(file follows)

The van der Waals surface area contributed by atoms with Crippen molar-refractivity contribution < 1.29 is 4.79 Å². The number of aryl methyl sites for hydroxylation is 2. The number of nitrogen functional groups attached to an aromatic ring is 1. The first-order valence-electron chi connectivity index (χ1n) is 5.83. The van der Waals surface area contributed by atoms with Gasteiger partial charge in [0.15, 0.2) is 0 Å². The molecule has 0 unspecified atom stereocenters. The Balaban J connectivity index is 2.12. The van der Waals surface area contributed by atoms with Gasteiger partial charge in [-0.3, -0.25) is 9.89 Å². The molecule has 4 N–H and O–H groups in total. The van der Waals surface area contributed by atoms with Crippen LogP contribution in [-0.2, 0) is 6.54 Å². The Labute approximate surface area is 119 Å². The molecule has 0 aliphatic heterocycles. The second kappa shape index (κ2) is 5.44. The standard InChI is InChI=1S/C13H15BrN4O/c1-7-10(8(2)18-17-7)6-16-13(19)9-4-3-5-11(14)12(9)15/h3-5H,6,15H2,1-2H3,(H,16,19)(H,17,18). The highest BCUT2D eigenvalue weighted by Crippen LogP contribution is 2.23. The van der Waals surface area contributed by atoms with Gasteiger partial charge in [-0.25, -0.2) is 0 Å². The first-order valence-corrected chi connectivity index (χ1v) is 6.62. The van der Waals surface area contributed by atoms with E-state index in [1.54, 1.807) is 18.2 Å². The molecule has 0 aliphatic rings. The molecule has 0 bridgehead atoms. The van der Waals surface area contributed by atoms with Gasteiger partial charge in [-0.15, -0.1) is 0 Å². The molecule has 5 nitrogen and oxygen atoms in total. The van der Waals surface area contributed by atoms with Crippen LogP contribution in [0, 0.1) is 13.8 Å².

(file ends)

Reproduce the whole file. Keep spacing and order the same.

The van der Waals surface area contributed by atoms with Crippen molar-refractivity contribution < 1.29 is 4.79 Å². The number of aryl methyl sites for hydroxylation is 2. The number of nitrogen functional groups attached to an aromatic ring is 1. The first-order valence-electron chi connectivity index (χ1n) is 5.83. The van der Waals surface area contributed by atoms with Gasteiger partial charge in [0.15, 0.2) is 0 Å². The molecule has 0 unspecified atom stereocenters. The Balaban J connectivity index is 2.12. The van der Waals surface area contributed by atoms with Gasteiger partial charge in [-0.3, -0.25) is 9.89 Å². The molecule has 4 N–H and O–H groups in total. The van der Waals surface area contributed by atoms with Crippen LogP contribution in [-0.2, 0) is 6.54 Å². The Labute approximate surface area is 119 Å². The molecule has 0 aliphatic heterocycles. The second kappa shape index (κ2) is 5.44. The standard InChI is InChI=1S/C13H15BrN4O/c1-7-10(8(2)18-17-7)6-16-13(19)9-4-3-5-11(14)12(9)15/h3-5H,6,15H2,1-2H3,(H,16,19)(H,17,18). The highest BCUT2D eigenvalue weighted by Crippen LogP contribution is 2.23. The van der Waals surface area contributed by atoms with Gasteiger partial charge in [-0.25, -0.2) is 0 Å². The first-order valence-corrected chi connectivity index (χ1v) is 6.62. The van der Waals surface area contributed by atoms with E-state index in [1.54, 1.807) is 18.2 Å². The molecule has 0 aliphatic rings. The molecule has 0 bridgehead atoms. The van der Waals surface area contributed by atoms with Gasteiger partial charge in [-0.15, -0.1) is 0 Å². The molecule has 5 nitrogen and oxygen atoms in total. The van der Waals surface area contributed by atoms with Crippen LogP contribution in [0, 0.1) is 13.8 Å².